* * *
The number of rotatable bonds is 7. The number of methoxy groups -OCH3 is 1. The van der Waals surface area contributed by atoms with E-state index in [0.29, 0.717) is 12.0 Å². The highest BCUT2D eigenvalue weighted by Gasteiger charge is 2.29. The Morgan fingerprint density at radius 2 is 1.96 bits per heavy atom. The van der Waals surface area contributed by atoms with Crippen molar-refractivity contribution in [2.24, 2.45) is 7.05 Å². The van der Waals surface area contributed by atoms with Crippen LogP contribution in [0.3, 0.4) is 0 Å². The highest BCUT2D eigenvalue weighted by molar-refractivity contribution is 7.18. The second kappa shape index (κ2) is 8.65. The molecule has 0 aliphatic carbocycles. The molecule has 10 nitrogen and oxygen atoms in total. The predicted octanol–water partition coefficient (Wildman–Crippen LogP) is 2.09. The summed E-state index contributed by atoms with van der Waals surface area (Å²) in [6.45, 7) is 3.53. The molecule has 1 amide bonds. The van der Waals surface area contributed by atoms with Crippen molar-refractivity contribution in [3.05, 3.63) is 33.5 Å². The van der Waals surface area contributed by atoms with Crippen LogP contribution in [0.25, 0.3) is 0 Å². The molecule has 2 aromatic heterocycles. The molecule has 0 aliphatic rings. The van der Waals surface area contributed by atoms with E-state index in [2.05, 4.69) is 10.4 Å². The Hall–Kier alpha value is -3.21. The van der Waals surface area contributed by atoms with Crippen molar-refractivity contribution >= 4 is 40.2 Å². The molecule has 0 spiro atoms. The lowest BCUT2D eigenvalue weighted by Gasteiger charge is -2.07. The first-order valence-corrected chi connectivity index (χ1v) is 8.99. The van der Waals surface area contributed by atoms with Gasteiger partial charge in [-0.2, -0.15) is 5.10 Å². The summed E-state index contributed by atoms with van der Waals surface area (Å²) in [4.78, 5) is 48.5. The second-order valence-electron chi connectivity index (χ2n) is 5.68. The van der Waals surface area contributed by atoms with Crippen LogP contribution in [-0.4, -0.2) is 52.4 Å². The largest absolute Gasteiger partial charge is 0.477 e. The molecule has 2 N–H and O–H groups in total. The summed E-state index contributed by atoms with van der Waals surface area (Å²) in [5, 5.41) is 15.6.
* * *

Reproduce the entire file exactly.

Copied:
The number of rotatable bonds is 7. The number of methoxy groups -OCH3 is 1. The van der Waals surface area contributed by atoms with E-state index in [0.29, 0.717) is 12.0 Å². The highest BCUT2D eigenvalue weighted by Gasteiger charge is 2.29. The Morgan fingerprint density at radius 2 is 1.96 bits per heavy atom. The van der Waals surface area contributed by atoms with Crippen molar-refractivity contribution in [2.24, 2.45) is 7.05 Å². The van der Waals surface area contributed by atoms with Crippen LogP contribution in [0.3, 0.4) is 0 Å². The highest BCUT2D eigenvalue weighted by molar-refractivity contribution is 7.18. The second kappa shape index (κ2) is 8.65. The molecule has 0 aliphatic carbocycles. The molecule has 10 nitrogen and oxygen atoms in total. The predicted octanol–water partition coefficient (Wildman–Crippen LogP) is 2.09. The summed E-state index contributed by atoms with van der Waals surface area (Å²) in [6.45, 7) is 3.53. The molecule has 1 amide bonds. The van der Waals surface area contributed by atoms with Crippen molar-refractivity contribution in [3.05, 3.63) is 33.5 Å². The van der Waals surface area contributed by atoms with Crippen LogP contribution in [0.25, 0.3) is 0 Å². The molecule has 2 aromatic heterocycles. The molecule has 0 aliphatic rings. The van der Waals surface area contributed by atoms with E-state index in [2.05, 4.69) is 10.4 Å². The Hall–Kier alpha value is -3.21. The van der Waals surface area contributed by atoms with Crippen molar-refractivity contribution >= 4 is 40.2 Å². The molecule has 0 spiro atoms. The lowest BCUT2D eigenvalue weighted by Gasteiger charge is -2.07. The first-order valence-corrected chi connectivity index (χ1v) is 8.99. The van der Waals surface area contributed by atoms with Gasteiger partial charge in [-0.2, -0.15) is 5.10 Å². The summed E-state index contributed by atoms with van der Waals surface area (Å²) in [4.78, 5) is 48.5. The second-order valence-electron chi connectivity index (χ2n) is 5.68. The van der Waals surface area contributed by atoms with Crippen LogP contribution in [-0.4, -0.2) is 52.4 Å². The largest absolute Gasteiger partial charge is 0.477 e. The molecule has 2 N–H and O–H groups in total. The summed E-state index contributed by atoms with van der Waals surface area (Å²) in [5, 5.41) is 15.6.